- The driver's role is important and significant also in the future. It is still worth training to become a professional driver, despite all the developments in the industry. There is more than enough work and driving, Saavalainen reminds.
In recent years, the logistics and transport industry has taken enormous strides in digitization and technological development. At Ahola, digital solutions are used in route planning to ensure efficiency; the vehicles are also equipped with the latest technology that promotes environmentally friendly transport. With the help of the efficiency that digitization makes possible, Ahola has been able to reduce emissions from transport by up to 63% compared to the 2005 reference value.
The problems in the industry can be solved by lowering the threshold for education.
- Education for professional drivers should be made more efficient, but without compromising safety. In general, education should be planned based on the actual need and investments should be allocated to the right places. If it doesn't become easier to apply to the industry, it could lead to a real crisis. Finland is practically an island and needs professional drivers to keep the country's wheels rolling, says Saavalainen.
The key to solving the skills shortage is to lower the educational threshold. Currently, education and maintaining the professional competence of vehicle combination drivers requires significant investments in both time and money, something that not everyone necessarily has the opportunity to do. There is a lot of bureaucracy in the background, everything from Finnish legislation to EU directives; therefore, the transport companies cannot solve the problems alone.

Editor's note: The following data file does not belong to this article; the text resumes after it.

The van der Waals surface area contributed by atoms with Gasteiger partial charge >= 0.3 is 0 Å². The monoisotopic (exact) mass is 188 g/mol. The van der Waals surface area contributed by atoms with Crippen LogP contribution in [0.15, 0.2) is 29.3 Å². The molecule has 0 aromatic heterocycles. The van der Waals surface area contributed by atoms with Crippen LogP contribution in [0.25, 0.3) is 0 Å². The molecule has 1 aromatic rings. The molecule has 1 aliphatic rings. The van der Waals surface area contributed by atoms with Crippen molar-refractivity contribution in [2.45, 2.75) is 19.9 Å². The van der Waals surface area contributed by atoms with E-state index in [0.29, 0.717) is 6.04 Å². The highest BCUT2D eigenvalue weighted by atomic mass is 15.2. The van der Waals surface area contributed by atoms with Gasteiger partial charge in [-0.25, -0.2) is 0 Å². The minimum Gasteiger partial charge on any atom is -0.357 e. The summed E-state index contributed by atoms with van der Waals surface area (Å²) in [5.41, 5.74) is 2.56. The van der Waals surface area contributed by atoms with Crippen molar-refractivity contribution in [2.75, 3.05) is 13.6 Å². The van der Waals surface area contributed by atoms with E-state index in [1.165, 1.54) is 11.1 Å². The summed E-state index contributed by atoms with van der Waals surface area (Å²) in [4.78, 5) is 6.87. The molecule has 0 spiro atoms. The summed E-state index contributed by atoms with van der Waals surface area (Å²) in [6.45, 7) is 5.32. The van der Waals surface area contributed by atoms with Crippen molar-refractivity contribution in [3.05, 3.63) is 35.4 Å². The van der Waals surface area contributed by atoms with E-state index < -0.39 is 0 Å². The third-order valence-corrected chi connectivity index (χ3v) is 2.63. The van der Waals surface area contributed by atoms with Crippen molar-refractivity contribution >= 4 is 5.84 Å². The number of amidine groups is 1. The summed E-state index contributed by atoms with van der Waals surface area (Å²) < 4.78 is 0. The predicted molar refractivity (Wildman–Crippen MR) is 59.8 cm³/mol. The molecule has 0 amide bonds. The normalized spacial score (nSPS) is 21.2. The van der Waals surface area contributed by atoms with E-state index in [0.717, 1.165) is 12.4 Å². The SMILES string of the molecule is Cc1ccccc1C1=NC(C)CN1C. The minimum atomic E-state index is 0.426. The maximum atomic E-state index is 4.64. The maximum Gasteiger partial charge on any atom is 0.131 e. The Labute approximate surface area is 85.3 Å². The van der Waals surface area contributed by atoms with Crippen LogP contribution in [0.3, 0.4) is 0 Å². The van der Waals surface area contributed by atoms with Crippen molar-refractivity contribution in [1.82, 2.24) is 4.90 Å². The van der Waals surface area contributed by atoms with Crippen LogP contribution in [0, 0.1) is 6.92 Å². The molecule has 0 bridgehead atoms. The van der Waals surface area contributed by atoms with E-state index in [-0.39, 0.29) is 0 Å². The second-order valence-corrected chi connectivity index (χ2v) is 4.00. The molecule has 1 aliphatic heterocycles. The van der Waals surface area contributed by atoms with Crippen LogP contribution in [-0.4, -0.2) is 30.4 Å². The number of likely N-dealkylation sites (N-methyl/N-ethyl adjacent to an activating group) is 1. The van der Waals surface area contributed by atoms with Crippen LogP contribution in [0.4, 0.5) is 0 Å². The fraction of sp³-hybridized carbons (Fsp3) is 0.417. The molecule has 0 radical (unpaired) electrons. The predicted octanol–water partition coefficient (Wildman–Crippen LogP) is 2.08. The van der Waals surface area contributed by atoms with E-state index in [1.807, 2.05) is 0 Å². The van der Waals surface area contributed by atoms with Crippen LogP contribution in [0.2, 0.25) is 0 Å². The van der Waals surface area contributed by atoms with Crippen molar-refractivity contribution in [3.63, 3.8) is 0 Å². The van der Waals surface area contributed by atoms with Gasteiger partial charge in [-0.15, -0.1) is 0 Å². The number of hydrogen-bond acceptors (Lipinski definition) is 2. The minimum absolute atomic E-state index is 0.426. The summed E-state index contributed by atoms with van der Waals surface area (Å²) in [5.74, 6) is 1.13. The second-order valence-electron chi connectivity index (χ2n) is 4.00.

- Flexibility is needed in the education so that we will also have competent people in the future, who will ensure that products and spare parts find their way onto store shelves, that construction sites are completed on time, and that wind farms are erected. Currently, education does not sufficiently take into account, e.g. entry-level and previous experience, so further education is not necessarily an attractive option for those already in the industry, says Saavalainen.
- We, just like other companies in the industry, do our best to encourage new talent to apply to the industry, but basically it's up the authorities. It is of the utmost importance that the bottlenecks for applying to the sector are also identified at the authority level, and sustainable solutions are pursued, continues Saavalainen.
In the survey more than two-thirds of the young people who responded to the survey (69%) believed that working as a professional driver requires a wide range of different skills and that the training also requires theoretical knowledge (65%). Most young respondents (78%) believe that the best way to train as a heavy vehicle driver is to learn by doing.
- The young people have an entirely correct image that the industry can be learned through practical work, but to become a professional driver you also need to study and therefore the education threshold must be lowered, summarizes Saavalainen.